• New insights into methodology and interpretation of osteoarthritis. The study of Frassetto identified skeletal collection.

Zampetti, Stefania

Subject

BIO/08 Antropologia

Description

Osteoarthritis (OA) or degenerative joint disease (DJD) is a pathology which affects the synovial joints and characterised by a focal loss of articular cartilage and subsequent bony reaction of the subcondral and marginal bone. Its etiology is best explained by a multifactorial model including: age, sex, genetic and systemic factors, other predisposing diseases and functional stress. In this study the results of the investigation of a modern identified skeletal collection will be presented. In particular, we will focus on the relationship between the presence of OA at various joints. The joint modifications have been analysed using a new methodology that allows the scoring of different degrees of expression of the features considered. Materials and Methods The sample examined comes from the Sassari identified skeletal collection (part of “Frassetto collections”). The individuals were born between 1828 and 1916 and died between 1918 and 1932. Information about sex and age is known for all the individuals. The occupation is known for 173 males and 125 females. Data concerning the occupation of the individuals indicate a preindustrial and rural society. OA has been diagnosed when eburnation (EB) or loss of morphology (LM) were present, or when at least two of the following: marginal lipping (ML), esostosis (EX) or erosion (ER), were present. For each articular surface affected a “mean score” was calculated, reflecting the “severity” of the alterations. A further “score” was calculated for each joint. In the analysis sexes and age classes were always kept separate. For the statistical analyses non parametric test were used. Results The results show there is an increase of OA with age in all the joints analyzed and in particular around 50 years and 60 years. The shoulder, the hip and the knee are the joints mainly affected with ageing while the ankle is the less affected; the correlation values confirm this result. The lesion which show the major correlation with age is the ML. In our sample males are more frequently and more severely affected by OA than females, particularly at the superior limbs, while hip and knee are similarly affected in the two sexes. Lateralization shows some positive results in particular in the right shoulder of males and in various articular surfaces especially of the superior limb of both males and females; articular surfaces and joints are quite always lateralized to the right. Occupational analyses did not show remarkable results probably because of the homogeneity of the sample; males although performing different activities are quite all employed in stressful works. No highest prevalence of knee and hip OA was found in farm-workers respect to the other males. Discussion and Conclusion In this work we propose a methodology to score the different features, necessary to diagnose OA, that allows the investigation of the severity of joint degeneration. This method is easier than the one proposed by Buikstra and Ubelaker (1994), but in the same time allows a quite detailed recording of the features. Epidemiological results can be interpreted quite simply and they are in accordance with other studies; more difficult is the interpretation of the occupational results because many questions concerning the activities performed by the individuals of the collection during their lifespan cannot be solved. Because of this, caution is suggested in the interpretation of bioarcheological specimens. With this work we hope to contribute to the discussion on the puzzling problem of the etiology of OA. The possibility of studying identified skeletons will add important data to the description of osseous features of OA, enriching the medical documentation, based on different criteria. Even if we are aware that the clinical diagnosis is different from the palaeopathological one we think our work will be useful in clarifying some epidemiological as well as pathological aspects of OA.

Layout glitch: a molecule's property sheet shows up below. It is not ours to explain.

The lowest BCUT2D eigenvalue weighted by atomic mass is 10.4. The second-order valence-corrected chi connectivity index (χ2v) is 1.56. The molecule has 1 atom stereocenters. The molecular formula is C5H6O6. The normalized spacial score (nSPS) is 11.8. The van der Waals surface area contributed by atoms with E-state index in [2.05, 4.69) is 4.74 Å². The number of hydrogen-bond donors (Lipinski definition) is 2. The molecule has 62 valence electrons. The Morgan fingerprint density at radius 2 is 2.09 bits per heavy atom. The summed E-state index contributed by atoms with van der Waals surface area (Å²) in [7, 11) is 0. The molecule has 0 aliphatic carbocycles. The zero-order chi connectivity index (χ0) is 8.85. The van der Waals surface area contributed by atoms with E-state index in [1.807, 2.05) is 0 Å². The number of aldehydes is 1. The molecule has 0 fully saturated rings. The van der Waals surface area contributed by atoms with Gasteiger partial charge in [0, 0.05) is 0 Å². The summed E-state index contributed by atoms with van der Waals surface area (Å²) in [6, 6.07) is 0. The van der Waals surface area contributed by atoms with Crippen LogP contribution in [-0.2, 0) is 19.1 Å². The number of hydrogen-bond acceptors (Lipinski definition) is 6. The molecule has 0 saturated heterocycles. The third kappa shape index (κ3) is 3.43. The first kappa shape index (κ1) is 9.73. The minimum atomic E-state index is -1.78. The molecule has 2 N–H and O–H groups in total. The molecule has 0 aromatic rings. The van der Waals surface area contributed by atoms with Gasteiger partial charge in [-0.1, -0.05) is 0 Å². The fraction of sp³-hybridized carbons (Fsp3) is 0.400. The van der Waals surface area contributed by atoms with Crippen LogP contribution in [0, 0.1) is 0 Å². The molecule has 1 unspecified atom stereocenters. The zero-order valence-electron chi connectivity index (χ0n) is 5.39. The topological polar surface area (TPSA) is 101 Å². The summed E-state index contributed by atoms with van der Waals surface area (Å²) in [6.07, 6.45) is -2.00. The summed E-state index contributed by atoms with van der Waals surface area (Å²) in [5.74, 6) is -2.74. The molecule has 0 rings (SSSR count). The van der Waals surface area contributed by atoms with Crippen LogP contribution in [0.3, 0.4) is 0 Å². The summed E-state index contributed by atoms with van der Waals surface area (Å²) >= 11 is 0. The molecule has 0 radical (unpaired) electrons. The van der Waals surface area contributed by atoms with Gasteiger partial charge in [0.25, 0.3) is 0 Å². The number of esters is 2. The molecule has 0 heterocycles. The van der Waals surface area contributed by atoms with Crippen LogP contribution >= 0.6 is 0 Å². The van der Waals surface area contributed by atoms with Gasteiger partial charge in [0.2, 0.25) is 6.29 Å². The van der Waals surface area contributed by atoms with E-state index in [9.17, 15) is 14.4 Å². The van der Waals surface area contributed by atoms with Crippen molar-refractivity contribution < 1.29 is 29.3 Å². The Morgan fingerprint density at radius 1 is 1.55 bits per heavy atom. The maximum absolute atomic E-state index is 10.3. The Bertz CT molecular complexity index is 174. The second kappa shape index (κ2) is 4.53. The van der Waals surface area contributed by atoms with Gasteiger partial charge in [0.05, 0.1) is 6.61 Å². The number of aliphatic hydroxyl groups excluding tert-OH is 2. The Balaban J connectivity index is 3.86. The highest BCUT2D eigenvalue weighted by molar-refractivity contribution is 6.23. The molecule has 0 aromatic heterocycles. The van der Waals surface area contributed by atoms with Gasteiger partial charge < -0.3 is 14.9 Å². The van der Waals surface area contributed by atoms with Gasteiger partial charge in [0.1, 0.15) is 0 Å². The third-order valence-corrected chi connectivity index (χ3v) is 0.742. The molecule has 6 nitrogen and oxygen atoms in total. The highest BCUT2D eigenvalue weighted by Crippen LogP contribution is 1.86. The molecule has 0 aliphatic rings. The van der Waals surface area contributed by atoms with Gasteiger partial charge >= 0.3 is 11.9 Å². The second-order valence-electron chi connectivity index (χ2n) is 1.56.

Date

2010-04-22

Type

Tesi di dottorato

NonPeerReviewed

Format

application/pdf

Identifier

urn:nbn:it:unibo-2055

Zampetti, Stefania (2010) New insights into methodology and interpretation of osteoarthritis. The study of Frassetto identified skeletal collection., [Dissertation thesis], Alma Mater Studiorum Università di Bologna. Dottorato di ricerca in Biodiversità ed evoluzione - biodiversity and evolution , 22 Ciclo.

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